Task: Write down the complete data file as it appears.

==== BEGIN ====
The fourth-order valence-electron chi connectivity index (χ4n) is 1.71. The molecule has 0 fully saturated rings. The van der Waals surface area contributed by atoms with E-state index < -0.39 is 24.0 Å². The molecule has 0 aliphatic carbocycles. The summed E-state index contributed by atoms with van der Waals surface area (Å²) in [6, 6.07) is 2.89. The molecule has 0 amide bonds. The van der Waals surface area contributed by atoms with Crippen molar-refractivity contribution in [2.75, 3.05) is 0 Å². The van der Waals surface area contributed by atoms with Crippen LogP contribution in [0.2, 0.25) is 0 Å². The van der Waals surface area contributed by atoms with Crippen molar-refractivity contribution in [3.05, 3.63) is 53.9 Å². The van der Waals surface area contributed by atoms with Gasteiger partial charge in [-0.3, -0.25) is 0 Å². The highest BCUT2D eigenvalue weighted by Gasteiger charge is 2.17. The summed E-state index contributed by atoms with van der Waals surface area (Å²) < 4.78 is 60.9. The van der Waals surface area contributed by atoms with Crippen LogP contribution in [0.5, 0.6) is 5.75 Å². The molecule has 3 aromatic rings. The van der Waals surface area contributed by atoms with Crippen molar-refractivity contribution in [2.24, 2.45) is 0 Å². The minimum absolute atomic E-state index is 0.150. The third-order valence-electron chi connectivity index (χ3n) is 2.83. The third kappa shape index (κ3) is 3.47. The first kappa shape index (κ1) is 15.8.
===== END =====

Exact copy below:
The fourth-order valence-electron chi connectivity index (χ4n) is 1.71. The molecule has 0 fully saturated rings. The van der Waals surface area contributed by atoms with E-state index < -0.39 is 24.0 Å². The molecule has 0 aliphatic carbocycles. The summed E-state index contributed by atoms with van der Waals surface area (Å²) in [6, 6.07) is 2.89. The molecule has 0 amide bonds. The van der Waals surface area contributed by atoms with Crippen molar-refractivity contribution in [2.75, 3.05) is 0 Å². The van der Waals surface area contributed by atoms with Crippen LogP contribution in [0.2, 0.25) is 0 Å². The van der Waals surface area contributed by atoms with Crippen molar-refractivity contribution in [3.05, 3.63) is 53.9 Å². The van der Waals surface area contributed by atoms with Gasteiger partial charge in [-0.3, -0.25) is 0 Å². The highest BCUT2D eigenvalue weighted by Gasteiger charge is 2.17. The summed E-state index contributed by atoms with van der Waals surface area (Å²) < 4.78 is 60.9. The van der Waals surface area contributed by atoms with Crippen LogP contribution in [0.5, 0.6) is 5.75 Å². The molecule has 3 aromatic rings. The van der Waals surface area contributed by atoms with Crippen molar-refractivity contribution in [2.24, 2.45) is 0 Å². The minimum absolute atomic E-state index is 0.150. The third-order valence-electron chi connectivity index (χ3n) is 2.83. The third kappa shape index (κ3) is 3.47. The first kappa shape index (κ1) is 15.8.